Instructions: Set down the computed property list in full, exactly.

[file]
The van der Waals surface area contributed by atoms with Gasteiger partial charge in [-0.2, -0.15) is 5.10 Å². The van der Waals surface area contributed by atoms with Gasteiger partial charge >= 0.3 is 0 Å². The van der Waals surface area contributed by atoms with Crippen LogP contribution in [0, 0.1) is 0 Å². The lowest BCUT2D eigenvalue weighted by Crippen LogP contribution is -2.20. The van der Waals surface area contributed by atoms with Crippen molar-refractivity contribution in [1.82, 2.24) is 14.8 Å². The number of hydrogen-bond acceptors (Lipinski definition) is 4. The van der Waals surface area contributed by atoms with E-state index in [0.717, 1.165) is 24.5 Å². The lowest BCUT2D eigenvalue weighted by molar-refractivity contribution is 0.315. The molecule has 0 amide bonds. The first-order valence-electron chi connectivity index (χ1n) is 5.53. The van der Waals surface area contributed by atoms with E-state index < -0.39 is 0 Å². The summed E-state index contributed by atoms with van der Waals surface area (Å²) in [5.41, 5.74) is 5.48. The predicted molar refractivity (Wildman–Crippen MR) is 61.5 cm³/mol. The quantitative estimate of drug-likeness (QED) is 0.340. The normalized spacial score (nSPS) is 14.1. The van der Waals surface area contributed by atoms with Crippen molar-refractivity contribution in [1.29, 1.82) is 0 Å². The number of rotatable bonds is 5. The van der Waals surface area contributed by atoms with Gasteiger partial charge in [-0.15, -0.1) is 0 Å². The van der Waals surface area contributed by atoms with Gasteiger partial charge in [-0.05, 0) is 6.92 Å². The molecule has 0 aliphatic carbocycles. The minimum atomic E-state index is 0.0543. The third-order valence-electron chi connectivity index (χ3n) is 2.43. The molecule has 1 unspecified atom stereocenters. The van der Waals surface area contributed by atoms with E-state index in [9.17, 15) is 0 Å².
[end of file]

The van der Waals surface area contributed by atoms with Gasteiger partial charge in [-0.2, -0.15) is 5.10 Å². The van der Waals surface area contributed by atoms with Gasteiger partial charge >= 0.3 is 0 Å². The van der Waals surface area contributed by atoms with Crippen LogP contribution in [0, 0.1) is 0 Å². The lowest BCUT2D eigenvalue weighted by Crippen LogP contribution is -2.20. The van der Waals surface area contributed by atoms with Crippen molar-refractivity contribution in [1.82, 2.24) is 14.8 Å². The number of hydrogen-bond acceptors (Lipinski definition) is 4. The van der Waals surface area contributed by atoms with E-state index in [0.717, 1.165) is 24.5 Å². The lowest BCUT2D eigenvalue weighted by molar-refractivity contribution is 0.315. The molecule has 0 amide bonds. The first-order valence-electron chi connectivity index (χ1n) is 5.53. The van der Waals surface area contributed by atoms with E-state index < -0.39 is 0 Å². The summed E-state index contributed by atoms with van der Waals surface area (Å²) in [5.41, 5.74) is 5.48. The predicted molar refractivity (Wildman–Crippen MR) is 61.5 cm³/mol. The quantitative estimate of drug-likeness (QED) is 0.340. The normalized spacial score (nSPS) is 14.1. The van der Waals surface area contributed by atoms with Crippen molar-refractivity contribution in [1.29, 1.82) is 0 Å². The number of rotatable bonds is 5. The van der Waals surface area contributed by atoms with Gasteiger partial charge in [-0.15, -0.1) is 0 Å². The van der Waals surface area contributed by atoms with Gasteiger partial charge in [-0.05, 0) is 6.92 Å². The molecule has 0 aliphatic carbocycles. The minimum atomic E-state index is 0.0543. The third-order valence-electron chi connectivity index (χ3n) is 2.43. The molecule has 1 unspecified atom stereocenters. The van der Waals surface area contributed by atoms with E-state index in [9.17, 15) is 0 Å².